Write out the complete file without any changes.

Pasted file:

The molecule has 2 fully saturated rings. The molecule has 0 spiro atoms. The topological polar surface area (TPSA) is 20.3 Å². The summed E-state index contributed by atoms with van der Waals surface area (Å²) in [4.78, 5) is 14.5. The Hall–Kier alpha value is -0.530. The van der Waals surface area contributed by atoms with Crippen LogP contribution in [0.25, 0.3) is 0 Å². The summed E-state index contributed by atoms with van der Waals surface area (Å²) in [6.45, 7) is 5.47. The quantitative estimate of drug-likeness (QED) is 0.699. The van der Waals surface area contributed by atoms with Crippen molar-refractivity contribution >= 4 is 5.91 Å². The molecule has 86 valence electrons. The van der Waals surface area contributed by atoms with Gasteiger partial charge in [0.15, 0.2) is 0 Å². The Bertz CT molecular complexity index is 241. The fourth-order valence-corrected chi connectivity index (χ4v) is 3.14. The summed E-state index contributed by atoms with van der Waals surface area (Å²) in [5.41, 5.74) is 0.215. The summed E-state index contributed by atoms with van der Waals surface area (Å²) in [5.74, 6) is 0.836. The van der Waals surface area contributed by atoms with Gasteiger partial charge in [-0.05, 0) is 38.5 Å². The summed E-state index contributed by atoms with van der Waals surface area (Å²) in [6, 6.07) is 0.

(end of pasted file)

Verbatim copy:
The molecule has 2 fully saturated rings. The molecule has 0 spiro atoms. The topological polar surface area (TPSA) is 20.3 Å². The summed E-state index contributed by atoms with van der Waals surface area (Å²) in [4.78, 5) is 14.5. The Hall–Kier alpha value is -0.530. The van der Waals surface area contributed by atoms with Crippen LogP contribution in [0.25, 0.3) is 0 Å². The summed E-state index contributed by atoms with van der Waals surface area (Å²) in [6.45, 7) is 5.47. The quantitative estimate of drug-likeness (QED) is 0.699. The van der Waals surface area contributed by atoms with Crippen molar-refractivity contribution >= 4 is 5.91 Å². The molecule has 86 valence electrons. The van der Waals surface area contributed by atoms with Gasteiger partial charge in [0.15, 0.2) is 0 Å². The Bertz CT molecular complexity index is 241. The fourth-order valence-corrected chi connectivity index (χ4v) is 3.14. The summed E-state index contributed by atoms with van der Waals surface area (Å²) in [5.41, 5.74) is 0.215. The summed E-state index contributed by atoms with van der Waals surface area (Å²) in [5.74, 6) is 0.836. The van der Waals surface area contributed by atoms with Gasteiger partial charge in [-0.05, 0) is 38.5 Å². The summed E-state index contributed by atoms with van der Waals surface area (Å²) in [6, 6.07) is 0.